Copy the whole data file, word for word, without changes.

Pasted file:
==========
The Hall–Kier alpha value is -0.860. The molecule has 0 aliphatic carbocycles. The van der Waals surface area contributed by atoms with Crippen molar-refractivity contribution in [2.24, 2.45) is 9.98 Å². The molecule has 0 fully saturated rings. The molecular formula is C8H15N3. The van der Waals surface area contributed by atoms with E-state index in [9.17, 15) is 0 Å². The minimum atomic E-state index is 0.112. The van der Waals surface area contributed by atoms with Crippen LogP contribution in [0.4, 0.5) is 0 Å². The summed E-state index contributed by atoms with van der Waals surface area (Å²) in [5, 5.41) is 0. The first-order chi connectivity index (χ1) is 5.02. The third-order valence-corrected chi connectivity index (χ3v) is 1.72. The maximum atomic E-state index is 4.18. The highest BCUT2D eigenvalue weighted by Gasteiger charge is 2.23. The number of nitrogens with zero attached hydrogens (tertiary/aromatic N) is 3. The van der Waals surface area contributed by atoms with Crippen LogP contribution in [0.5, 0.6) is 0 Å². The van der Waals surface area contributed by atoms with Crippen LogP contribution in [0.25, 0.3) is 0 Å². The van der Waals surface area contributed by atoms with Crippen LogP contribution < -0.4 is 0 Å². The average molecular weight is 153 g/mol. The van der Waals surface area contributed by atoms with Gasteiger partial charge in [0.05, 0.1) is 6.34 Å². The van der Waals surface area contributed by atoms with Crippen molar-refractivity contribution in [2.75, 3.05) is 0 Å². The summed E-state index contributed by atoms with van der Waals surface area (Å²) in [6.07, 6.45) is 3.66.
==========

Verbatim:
The Hall–Kier alpha value is -0.860. The molecule has 0 aliphatic carbocycles. The van der Waals surface area contributed by atoms with Crippen molar-refractivity contribution in [2.24, 2.45) is 9.98 Å². The molecule has 0 fully saturated rings. The molecular formula is C8H15N3. The van der Waals surface area contributed by atoms with E-state index in [9.17, 15) is 0 Å². The minimum atomic E-state index is 0.112. The van der Waals surface area contributed by atoms with Crippen LogP contribution in [0.4, 0.5) is 0 Å². The summed E-state index contributed by atoms with van der Waals surface area (Å²) in [5, 5.41) is 0. The first-order chi connectivity index (χ1) is 5.02. The third-order valence-corrected chi connectivity index (χ3v) is 1.72. The maximum atomic E-state index is 4.18. The highest BCUT2D eigenvalue weighted by Gasteiger charge is 2.23. The number of nitrogens with zero attached hydrogens (tertiary/aromatic N) is 3. The van der Waals surface area contributed by atoms with Crippen LogP contribution in [0.5, 0.6) is 0 Å². The van der Waals surface area contributed by atoms with Crippen LogP contribution in [0.25, 0.3) is 0 Å². The van der Waals surface area contributed by atoms with Crippen LogP contribution < -0.4 is 0 Å². The average molecular weight is 153 g/mol. The van der Waals surface area contributed by atoms with Gasteiger partial charge in [0.05, 0.1) is 6.34 Å². The van der Waals surface area contributed by atoms with Crippen molar-refractivity contribution in [2.75, 3.05) is 0 Å². The summed E-state index contributed by atoms with van der Waals surface area (Å²) in [6.07, 6.45) is 3.66.